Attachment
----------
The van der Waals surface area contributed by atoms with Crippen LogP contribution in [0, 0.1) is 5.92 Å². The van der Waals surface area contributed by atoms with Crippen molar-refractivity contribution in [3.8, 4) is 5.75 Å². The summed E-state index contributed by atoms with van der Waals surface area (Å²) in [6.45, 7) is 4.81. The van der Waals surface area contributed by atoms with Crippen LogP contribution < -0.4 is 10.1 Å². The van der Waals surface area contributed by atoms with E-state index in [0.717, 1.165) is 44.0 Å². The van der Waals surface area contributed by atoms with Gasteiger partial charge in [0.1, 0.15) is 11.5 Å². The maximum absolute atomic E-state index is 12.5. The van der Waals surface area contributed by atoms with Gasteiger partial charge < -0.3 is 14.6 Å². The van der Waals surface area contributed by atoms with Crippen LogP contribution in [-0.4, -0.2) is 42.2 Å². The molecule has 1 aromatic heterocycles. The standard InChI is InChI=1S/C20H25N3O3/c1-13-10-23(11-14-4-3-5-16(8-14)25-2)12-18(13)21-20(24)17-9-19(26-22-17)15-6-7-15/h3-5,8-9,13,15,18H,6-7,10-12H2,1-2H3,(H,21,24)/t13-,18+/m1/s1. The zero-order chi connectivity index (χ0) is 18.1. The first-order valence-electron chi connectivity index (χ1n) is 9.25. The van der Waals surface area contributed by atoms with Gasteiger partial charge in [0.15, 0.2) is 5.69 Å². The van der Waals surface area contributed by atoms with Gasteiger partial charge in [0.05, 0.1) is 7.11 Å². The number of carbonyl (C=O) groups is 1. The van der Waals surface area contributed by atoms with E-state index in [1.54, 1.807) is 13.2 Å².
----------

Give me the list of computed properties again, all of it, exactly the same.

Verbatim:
The van der Waals surface area contributed by atoms with Crippen LogP contribution in [0, 0.1) is 5.92 Å². The van der Waals surface area contributed by atoms with Crippen molar-refractivity contribution in [3.8, 4) is 5.75 Å². The summed E-state index contributed by atoms with van der Waals surface area (Å²) in [6.45, 7) is 4.81. The van der Waals surface area contributed by atoms with Crippen LogP contribution < -0.4 is 10.1 Å². The van der Waals surface area contributed by atoms with E-state index in [0.717, 1.165) is 44.0 Å². The van der Waals surface area contributed by atoms with Gasteiger partial charge in [0.1, 0.15) is 11.5 Å². The maximum absolute atomic E-state index is 12.5. The van der Waals surface area contributed by atoms with Gasteiger partial charge < -0.3 is 14.6 Å². The van der Waals surface area contributed by atoms with Crippen LogP contribution in [-0.4, -0.2) is 42.2 Å². The molecule has 1 aromatic heterocycles. The standard InChI is InChI=1S/C20H25N3O3/c1-13-10-23(11-14-4-3-5-16(8-14)25-2)12-18(13)21-20(24)17-9-19(26-22-17)15-6-7-15/h3-5,8-9,13,15,18H,6-7,10-12H2,1-2H3,(H,21,24)/t13-,18+/m1/s1. The zero-order chi connectivity index (χ0) is 18.1. The first-order valence-electron chi connectivity index (χ1n) is 9.25. The van der Waals surface area contributed by atoms with Gasteiger partial charge in [0.15, 0.2) is 5.69 Å². The van der Waals surface area contributed by atoms with Gasteiger partial charge in [0.05, 0.1) is 7.11 Å². The number of carbonyl (C=O) groups is 1. The van der Waals surface area contributed by atoms with E-state index in [1.54, 1.807) is 13.2 Å².